Anyhow, the 11 characters meet the way neighbours do, in fleeting encounters, on a spectrum that turns the casual to heated on a moment’s notice. And Matthew Skopyk’s terrific score captures those rich possibilities: suspenseful rhythm and melodies fluting on top.
You’ll recognize the people of The Garneau Block from the novel. And though it unfolds, and reveals them in much different ways (as you should expect in a two-hour stage play with theatrical requirements), the story is built on secrets, too — the keeping of them, the spilling of them, the escalation of hostility that ensues.
At the still centre of the jostle of frictions, idiosyncrasies, mysteries and secret sorrows, is Madison (the excellent Rachel Bowron), pushing 30 but still living in a stop-gap way: stalled, trained as a journalist but working as a travel agent, living in her parents’ basement, and secretly pregnant. Her gay best friend in this theatre town of ours is an actor, a local “star” (those damning quotation marks again).
In a highly entertaining performance, Jonas is played by Andrew Kushnir as a genuinely funny self-dramatizing motor-mouth who has turned anxiety and resentment into a comic art form. He feels under-appreciated, perpetually exasperated by the “why Edmonton?” question he attracts from theatre-goers. “It’s important for us magic theatre people to have Muggle friends,” he assures his pal.
Maddie’s parents, Abby and David, are a study in contrasts, both self-deluded in comical ways. The former, played with flighty vivacity by Stephanie Wolfe, is convinced she’s the most forward-thinking person in any room, off to a rally to raise awareness for clear-cutting but relying on creaky stereotypes in the local sphere. David, pitched to perfection by George Szilagyi, is a small-c conservative (in the novel he’s big-C Conservative) with a secret of his own (and a small dog named Garith, played by Koko). “What? … I read White Fragility; I took that university course with Dan Levy…” he tells Barry, the Indigenous character in the ‘hood he assumes is homeless. Barry rolls his eyes.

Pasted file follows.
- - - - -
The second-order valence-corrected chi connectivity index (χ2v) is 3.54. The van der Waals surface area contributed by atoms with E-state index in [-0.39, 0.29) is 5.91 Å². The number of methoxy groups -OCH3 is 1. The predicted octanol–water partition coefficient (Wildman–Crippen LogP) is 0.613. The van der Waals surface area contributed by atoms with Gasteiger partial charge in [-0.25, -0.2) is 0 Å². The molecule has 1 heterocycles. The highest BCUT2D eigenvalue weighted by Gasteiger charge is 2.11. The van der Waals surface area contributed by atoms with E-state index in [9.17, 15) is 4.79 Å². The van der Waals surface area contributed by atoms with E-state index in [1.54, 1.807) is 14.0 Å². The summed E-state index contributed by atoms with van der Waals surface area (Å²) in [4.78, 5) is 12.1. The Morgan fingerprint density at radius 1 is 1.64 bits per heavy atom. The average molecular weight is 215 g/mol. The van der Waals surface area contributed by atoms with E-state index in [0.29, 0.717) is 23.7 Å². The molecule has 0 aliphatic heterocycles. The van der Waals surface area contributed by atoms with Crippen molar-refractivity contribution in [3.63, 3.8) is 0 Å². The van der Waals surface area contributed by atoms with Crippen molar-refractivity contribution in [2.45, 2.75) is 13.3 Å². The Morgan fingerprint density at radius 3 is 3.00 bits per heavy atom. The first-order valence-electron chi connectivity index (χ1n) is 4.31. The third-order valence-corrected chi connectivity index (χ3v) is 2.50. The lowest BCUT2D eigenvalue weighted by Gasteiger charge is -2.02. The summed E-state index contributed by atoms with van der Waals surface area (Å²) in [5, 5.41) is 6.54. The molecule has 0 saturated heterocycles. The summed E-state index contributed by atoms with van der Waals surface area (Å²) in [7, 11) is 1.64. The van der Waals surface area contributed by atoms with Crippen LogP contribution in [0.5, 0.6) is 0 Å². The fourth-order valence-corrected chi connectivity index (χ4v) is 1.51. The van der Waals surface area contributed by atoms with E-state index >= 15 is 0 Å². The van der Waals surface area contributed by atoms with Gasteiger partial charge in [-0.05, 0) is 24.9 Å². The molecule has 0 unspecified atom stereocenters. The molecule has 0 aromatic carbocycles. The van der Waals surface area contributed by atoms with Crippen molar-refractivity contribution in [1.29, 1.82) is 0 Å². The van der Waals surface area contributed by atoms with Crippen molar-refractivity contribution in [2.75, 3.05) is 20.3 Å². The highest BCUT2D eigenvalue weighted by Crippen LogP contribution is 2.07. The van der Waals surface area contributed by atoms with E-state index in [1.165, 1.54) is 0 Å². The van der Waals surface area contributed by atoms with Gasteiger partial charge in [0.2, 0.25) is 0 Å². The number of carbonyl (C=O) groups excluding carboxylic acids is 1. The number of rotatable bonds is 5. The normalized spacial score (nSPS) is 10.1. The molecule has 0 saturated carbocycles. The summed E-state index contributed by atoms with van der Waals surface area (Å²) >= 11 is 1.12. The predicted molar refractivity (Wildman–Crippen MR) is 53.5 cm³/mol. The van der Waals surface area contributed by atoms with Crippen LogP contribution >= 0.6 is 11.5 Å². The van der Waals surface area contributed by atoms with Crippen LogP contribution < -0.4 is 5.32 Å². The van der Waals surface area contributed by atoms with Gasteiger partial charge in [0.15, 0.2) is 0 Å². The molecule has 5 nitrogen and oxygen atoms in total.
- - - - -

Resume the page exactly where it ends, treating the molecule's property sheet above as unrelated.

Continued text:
Raymond, the pompous self-justifying phil prof played to the hilt by Arnold, has some tawdry secrets of his own. Which drives Raymond’s wife Shirley Wong from conciliatory to explosive, and gives Nadien Chu the opportunity to deliver a memorable rant, one of the greats, that will singe your eyelashes. She is riveting.
Alana Hawley Purvis, too rarely seen on our stages, has the fun of playing three characters, including the crisp chair of the U of A philosophy department, the memorably awful Tammy who owns the travel agency, and Helen, a homespun chin-up philosopher whose life wisdom kicks Wittgenstein’s butt.
In the novel the fractious people of the ‘hood have a common enemy: the university is bent on property appropriation. The play welcomes us back into the theatre with a narrative built, instead, on the way neighbours are flung together, needing change or equilibrium in their own lives, creating a community of hopeful interlocking questers. The late-play review of might-have-beens all involve sharing.
It’s a beautiful day in the neighbourhood. Don’t miss it.
The Garneau Block
Theatre: Citadel Theatre
Written by: Belinda Cornish, adapted from the Todd Babiak novel
Directed by: Rachel Peake
Starring: Shelly Antony, Julien Arnold, Rachel Bowron, Nadien Chu, Sheldon Elter, Alana Hawley Purvis, Andrew Kushnir, George Szilagyi, Stephanie Wolfe, Koko
Running: through Oct. 10
Tickets and masking/vaccination requirements: citadeltheatre.com